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Children’s drawing can be lovely, but it can also be very odd. Stick figures without bodies abound. And if there are bodies, that does not guarantee arms. Figures may be clothed, but then the body may be visible beneath, as if viewed through an X-ray machine. If there are houses with chimneys, the chimneys will usually be perpendicular to the roof line, not the ground line. All these peculiarities, and many more, are comfortably familiar, but totally mysterious. What is it about the child’s mind, eye, and hand that leads him to draw as he does?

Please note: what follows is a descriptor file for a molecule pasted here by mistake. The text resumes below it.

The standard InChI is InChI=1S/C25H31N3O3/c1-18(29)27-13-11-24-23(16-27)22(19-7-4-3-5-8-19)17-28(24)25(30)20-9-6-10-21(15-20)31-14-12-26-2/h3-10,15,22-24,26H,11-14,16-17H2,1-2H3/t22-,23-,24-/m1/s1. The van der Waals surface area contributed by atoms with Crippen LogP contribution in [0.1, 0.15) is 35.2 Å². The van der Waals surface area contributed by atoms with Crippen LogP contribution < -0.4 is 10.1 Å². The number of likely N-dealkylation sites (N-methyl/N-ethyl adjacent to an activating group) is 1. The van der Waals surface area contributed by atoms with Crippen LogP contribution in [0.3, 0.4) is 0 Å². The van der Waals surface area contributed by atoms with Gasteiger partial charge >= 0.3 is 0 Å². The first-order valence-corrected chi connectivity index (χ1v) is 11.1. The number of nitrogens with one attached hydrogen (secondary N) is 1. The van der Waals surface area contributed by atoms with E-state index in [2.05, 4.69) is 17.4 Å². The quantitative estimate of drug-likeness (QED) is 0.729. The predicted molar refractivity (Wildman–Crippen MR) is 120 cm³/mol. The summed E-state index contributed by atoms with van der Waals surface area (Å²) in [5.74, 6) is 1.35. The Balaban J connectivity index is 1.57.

In Children Drawing Jacqueline Goodnow offers several new and revealing answers to these questions and backs up her views with a highly readable account of her extensive research. The result is a rich book, full of charming illustrations and interesting ideas about children’s artwork which should give parents, teachers, and psychologists a useful way to view what children are doing when they draw.